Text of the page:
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The Brain and the Mouth

and Everything in Between

What is the science between the brain and the mouth?

There are twelve cranial nerves (nerves that extend to the body directly from the brain, as opposed to via the spinal cord) - of those, five connect to the oropharynx (mouth and throat). Those five are the facial, hypoglossal, glossopharyngeal, trigeminal, and vagus. Most structures in the body get one, maybe two, important nerves to communicate with the brain. The mouth is so complex and so important to emotion, breathing, nutrition, and head/neck posture that the brain needs almost half of its cranial nerves to relay important information back and forth!

The vagus nerve connects directly from the brain to the mouth and throat (oropharynx), all the way down the digestive system, and to the heart and lungs. However it does not connect to the tongue muscle itself. The other four nerves - facial, trigeminal, glossopharyngeal and hypoglossal - are the nerves that are excited and calmed by the Froggy Mouth (that we use with OMT) from Dr. Patrick Fellus. The Froggy mouth works by non-consciously forcing the lips to relax, thus the tongue must engage more functionally and this engages the throat. The brain uses this information from the lips to send to the prefrontal cortex and medulla oblongata, which communicate with the vagus nerve which does its thing regulating the heart and lungs (which, as you know, allows us to breathe in a manner related to our emotion in the moment.)

How can I become more in tune with my body?

Anyone who is struggling to be in tune with their own body/Vagal Tone can use a smart watch, Oura Ring, or other Heart Rate Variability (HRV) tracker to track their vagus nerve health! (I personally use the Oura ring, and in the Oura Ring the HRV is recorded in the Readiness section.) HRV indirectly shows us our Vagal tone by tracking its effects on the time between heart beats. When we are calm, and our heart is beating once per second or less, it does not beat every second or at some equally-spaced time. Our heart, at its healthiest,  beats in time with the nerves that are communicating with it.  We are not robots with perfect time, so when our bodies are in homeostasis, we are able to continuously respond to the communiques our body and brain are sending back and forth to each other. We now know that normal resting heart rhythm is highly variable. If the heart is beating at exact intervals, it's actually a sign that the body is very weak or sick, because it is not responding to the rhythm of our body and brain! It has lost (at least for the moment) the ability to self-regulate.  Heart Rate Variability is an amazing indicator of a body moving towards health or illness - it’s better than anything else we can track so far. I track this in my own body and I have several studies on HRV and what it tells us.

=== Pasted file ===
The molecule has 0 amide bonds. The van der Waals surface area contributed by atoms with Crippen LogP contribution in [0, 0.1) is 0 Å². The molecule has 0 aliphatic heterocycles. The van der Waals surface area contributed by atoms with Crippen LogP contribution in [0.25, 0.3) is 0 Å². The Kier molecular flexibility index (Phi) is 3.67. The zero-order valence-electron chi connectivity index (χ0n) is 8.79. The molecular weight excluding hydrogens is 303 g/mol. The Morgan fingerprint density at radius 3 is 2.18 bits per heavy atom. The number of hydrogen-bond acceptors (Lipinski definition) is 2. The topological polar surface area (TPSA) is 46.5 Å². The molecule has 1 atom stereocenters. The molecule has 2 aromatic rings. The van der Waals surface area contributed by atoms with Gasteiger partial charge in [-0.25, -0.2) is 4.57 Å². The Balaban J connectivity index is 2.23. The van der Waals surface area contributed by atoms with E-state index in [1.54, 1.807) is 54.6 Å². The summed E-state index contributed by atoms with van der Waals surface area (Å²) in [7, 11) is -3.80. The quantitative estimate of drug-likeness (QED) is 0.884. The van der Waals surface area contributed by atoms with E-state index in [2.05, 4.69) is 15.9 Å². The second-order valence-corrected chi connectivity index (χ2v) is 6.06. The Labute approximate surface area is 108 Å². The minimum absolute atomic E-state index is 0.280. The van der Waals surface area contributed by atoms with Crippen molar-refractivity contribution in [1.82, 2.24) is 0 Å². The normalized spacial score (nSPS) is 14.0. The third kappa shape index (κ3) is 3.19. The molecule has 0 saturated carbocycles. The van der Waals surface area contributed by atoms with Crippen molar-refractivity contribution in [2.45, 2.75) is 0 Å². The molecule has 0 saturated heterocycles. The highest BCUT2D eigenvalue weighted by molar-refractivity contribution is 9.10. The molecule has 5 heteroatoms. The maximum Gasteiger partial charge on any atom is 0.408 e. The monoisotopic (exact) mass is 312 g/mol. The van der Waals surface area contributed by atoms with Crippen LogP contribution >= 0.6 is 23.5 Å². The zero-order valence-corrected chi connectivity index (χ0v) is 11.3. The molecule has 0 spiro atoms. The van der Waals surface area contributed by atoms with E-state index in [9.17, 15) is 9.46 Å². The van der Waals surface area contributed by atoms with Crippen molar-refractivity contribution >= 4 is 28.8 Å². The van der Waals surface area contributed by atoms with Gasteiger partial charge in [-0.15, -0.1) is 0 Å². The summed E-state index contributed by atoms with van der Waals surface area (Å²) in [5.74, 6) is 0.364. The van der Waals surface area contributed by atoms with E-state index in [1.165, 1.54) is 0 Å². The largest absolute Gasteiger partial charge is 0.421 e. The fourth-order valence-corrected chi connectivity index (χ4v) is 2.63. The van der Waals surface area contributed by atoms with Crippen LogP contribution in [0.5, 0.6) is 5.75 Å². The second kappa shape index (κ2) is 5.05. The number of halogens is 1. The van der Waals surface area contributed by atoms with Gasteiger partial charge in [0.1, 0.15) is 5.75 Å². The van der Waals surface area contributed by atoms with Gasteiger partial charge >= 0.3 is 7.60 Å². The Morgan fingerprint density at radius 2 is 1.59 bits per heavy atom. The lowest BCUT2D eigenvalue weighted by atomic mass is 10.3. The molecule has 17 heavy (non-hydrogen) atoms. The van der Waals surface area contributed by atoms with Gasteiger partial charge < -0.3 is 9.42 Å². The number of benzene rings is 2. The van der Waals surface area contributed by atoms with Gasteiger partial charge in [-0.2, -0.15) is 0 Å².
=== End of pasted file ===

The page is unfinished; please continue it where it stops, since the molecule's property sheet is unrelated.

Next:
How does Orofacial Myofunctional Therapy come into all this?

Any OMT worth their salt understands the relationship between the mouth, nose and brain/cranial nerves. We have training in not just muscles, but breathing too. 

First, the vagus nerve shows healthy function when we are feeling positive emotions such as safety, calm, happy, gratitude, and compassion. Studies show that HRV (the best way to measure vagal tone without an electrocardiogram EKG) is positively affected when we feel these positive emotions spontaneously or intentionally! How cool is that??? Studies show that the muscles of the face in showing emotion, and the tongue muscle’s gentle pressure on the roof of the mouth/floor of the nose give the brain the information that the body is feeling these emotions and tells the vagus nerve to tell the heart that all is good there and to pump in a healthy manner.  Second, studies show that nasal breathing, at 6 breaths per minute also improves vagal tone and heart rate/heart rate variability (HR/HRV). But you don't have to do both at once, you can pick one or the other and get results. However, allowing your face to relax and smile and breathing slowly is more effective than just breathing retraining alone. 


It is my job to help people do a bit of both. People come to me because their TMJ specialist or sleep dentist told them they need to open the muscles of their airway via training the tongue to sit in a supportive position in the mouth (on the roof of the mouth) (controlled directly by the vagus nerve). That is my number one goal for them, however, I know that they are more likely to reach their health goals if they use all their face muscles to the benefit of their brain and not just opening their airway. Retraining all of the mouth and face muscles so they support each other so the patient does not revert back to their old compensations is a more comprehensive approach that results in longer-term success and health.


While the Vagus nerve does not directly innervate the tongue, the tongue plays a crucial role in the tightly-interconnected ecosystem of cranial nerves, including the vagus nerve. It  innervates other parts of the mouth/throat and the brain uses the information from all the cranial nerves and sends it to the vagus nerve to react to our surroundings. The entire mouth works as one for improved brain and body function. If something in the mouth is not functioning well, the rest of the mouth will compensate, leading to strain, fatigue, and pain communicating to the brain that something is off. 

Want to learn more?

This link is my favorite whitepaper discussing the benefits of tracking and improving HRV as a way to improve Vagus nerve health (aka vagal tone) All the studies about positive emotion and healthy vagus nerve are listed at the bottom of this paper. 

Listen to my Podcast with Tish Weber to learn more about OMT and the body!

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